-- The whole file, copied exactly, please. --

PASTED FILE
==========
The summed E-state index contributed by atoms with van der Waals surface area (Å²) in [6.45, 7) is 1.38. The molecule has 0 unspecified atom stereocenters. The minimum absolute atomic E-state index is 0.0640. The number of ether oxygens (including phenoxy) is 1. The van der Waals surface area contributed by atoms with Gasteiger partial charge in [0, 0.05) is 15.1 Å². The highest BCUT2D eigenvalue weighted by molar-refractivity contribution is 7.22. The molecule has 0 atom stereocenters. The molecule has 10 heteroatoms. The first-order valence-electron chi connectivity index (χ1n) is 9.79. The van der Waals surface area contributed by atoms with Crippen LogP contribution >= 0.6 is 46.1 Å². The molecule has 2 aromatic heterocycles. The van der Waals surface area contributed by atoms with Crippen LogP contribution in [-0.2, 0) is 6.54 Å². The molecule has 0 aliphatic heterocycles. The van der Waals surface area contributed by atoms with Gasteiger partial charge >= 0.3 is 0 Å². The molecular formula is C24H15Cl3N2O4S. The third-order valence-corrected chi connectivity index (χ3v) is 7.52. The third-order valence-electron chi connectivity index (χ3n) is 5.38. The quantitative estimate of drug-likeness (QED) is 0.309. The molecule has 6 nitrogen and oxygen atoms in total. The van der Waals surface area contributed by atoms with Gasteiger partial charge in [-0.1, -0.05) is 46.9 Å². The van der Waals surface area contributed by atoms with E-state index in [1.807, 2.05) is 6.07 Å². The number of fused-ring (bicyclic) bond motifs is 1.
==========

The summed E-state index contributed by atoms with van der Waals surface area (Å²) in [6.45, 7) is 1.38. The molecule has 0 unspecified atom stereocenters. The minimum absolute atomic E-state index is 0.0640. The number of ether oxygens (including phenoxy) is 1. The van der Waals surface area contributed by atoms with Gasteiger partial charge in [0, 0.05) is 15.1 Å². The highest BCUT2D eigenvalue weighted by molar-refractivity contribution is 7.22. The molecule has 0 atom stereocenters. The molecule has 10 heteroatoms. The first-order valence-electron chi connectivity index (χ1n) is 9.79. The van der Waals surface area contributed by atoms with Crippen LogP contribution >= 0.6 is 46.1 Å². The molecule has 2 aromatic heterocycles. The van der Waals surface area contributed by atoms with Crippen LogP contribution in [-0.2, 0) is 6.54 Å². The molecule has 0 aliphatic heterocycles. The van der Waals surface area contributed by atoms with Gasteiger partial charge >= 0.3 is 0 Å². The molecular formula is C24H15Cl3N2O4S. The third-order valence-corrected chi connectivity index (χ3v) is 7.52. The third-order valence-electron chi connectivity index (χ3n) is 5.38. The quantitative estimate of drug-likeness (QED) is 0.309. The molecule has 6 nitrogen and oxygen atoms in total. The van der Waals surface area contributed by atoms with Gasteiger partial charge in [-0.1, -0.05) is 46.9 Å². The van der Waals surface area contributed by atoms with E-state index in [1.807, 2.05) is 6.07 Å². The number of fused-ring (bicyclic) bond motifs is 1.